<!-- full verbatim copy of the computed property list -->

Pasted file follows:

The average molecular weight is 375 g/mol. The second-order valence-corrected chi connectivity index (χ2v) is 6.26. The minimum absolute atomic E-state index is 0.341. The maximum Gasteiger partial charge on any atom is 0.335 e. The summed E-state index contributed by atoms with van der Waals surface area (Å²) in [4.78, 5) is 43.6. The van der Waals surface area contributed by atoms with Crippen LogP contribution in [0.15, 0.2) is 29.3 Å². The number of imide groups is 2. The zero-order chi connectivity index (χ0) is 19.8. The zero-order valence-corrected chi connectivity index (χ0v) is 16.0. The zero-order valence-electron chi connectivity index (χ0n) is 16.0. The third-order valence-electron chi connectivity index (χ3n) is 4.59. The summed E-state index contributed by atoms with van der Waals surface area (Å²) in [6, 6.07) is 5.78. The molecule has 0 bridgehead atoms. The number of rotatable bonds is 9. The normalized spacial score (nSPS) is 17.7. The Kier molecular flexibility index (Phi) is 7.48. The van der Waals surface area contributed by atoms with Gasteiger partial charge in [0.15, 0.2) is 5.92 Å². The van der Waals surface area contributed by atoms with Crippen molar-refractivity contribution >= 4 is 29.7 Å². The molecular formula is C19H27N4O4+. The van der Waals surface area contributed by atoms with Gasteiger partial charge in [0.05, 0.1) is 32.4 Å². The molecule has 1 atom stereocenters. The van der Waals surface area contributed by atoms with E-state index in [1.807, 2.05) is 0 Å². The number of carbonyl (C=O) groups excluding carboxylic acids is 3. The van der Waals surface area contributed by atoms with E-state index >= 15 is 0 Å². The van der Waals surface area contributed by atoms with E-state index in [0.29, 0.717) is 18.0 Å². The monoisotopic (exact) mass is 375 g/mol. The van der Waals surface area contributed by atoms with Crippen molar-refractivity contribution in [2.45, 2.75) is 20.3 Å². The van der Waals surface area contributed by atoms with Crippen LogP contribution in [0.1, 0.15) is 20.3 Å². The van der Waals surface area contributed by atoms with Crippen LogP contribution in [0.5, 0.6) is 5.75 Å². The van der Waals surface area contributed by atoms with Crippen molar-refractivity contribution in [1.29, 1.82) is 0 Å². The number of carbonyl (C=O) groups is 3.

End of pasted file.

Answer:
The average molecular weight is 375 g/mol. The second-order valence-corrected chi connectivity index (χ2v) is 6.26. The minimum absolute atomic E-state index is 0.341. The maximum Gasteiger partial charge on any atom is 0.335 e. The summed E-state index contributed by atoms with van der Waals surface area (Å²) in [4.78, 5) is 43.6. The van der Waals surface area contributed by atoms with Crippen LogP contribution in [0.15, 0.2) is 29.3 Å². The number of imide groups is 2. The zero-order chi connectivity index (χ0) is 19.8. The zero-order valence-corrected chi connectivity index (χ0v) is 16.0. The zero-order valence-electron chi connectivity index (χ0n) is 16.0. The third-order valence-electron chi connectivity index (χ3n) is 4.59. The summed E-state index contributed by atoms with van der Waals surface area (Å²) in [6, 6.07) is 5.78. The molecule has 0 bridgehead atoms. The number of rotatable bonds is 9. The normalized spacial score (nSPS) is 17.7. The Kier molecular flexibility index (Phi) is 7.48. The van der Waals surface area contributed by atoms with Gasteiger partial charge in [0.15, 0.2) is 5.92 Å². The van der Waals surface area contributed by atoms with Crippen molar-refractivity contribution >= 4 is 29.7 Å². The molecular formula is C19H27N4O4+. The van der Waals surface area contributed by atoms with Gasteiger partial charge in [0.05, 0.1) is 32.4 Å². The molecule has 1 atom stereocenters. The van der Waals surface area contributed by atoms with E-state index in [1.807, 2.05) is 0 Å². The number of carbonyl (C=O) groups excluding carboxylic acids is 3. The van der Waals surface area contributed by atoms with E-state index >= 15 is 0 Å². The van der Waals surface area contributed by atoms with E-state index in [0.29, 0.717) is 18.0 Å². The monoisotopic (exact) mass is 375 g/mol. The van der Waals surface area contributed by atoms with Crippen molar-refractivity contribution in [2.45, 2.75) is 20.3 Å². The van der Waals surface area contributed by atoms with Crippen LogP contribution in [0.1, 0.15) is 20.3 Å². The van der Waals surface area contributed by atoms with Crippen LogP contribution in [0.5, 0.6) is 5.75 Å². The van der Waals surface area contributed by atoms with Crippen molar-refractivity contribution in [1.29, 1.82) is 0 Å². The number of carbonyl (C=O) groups is 3.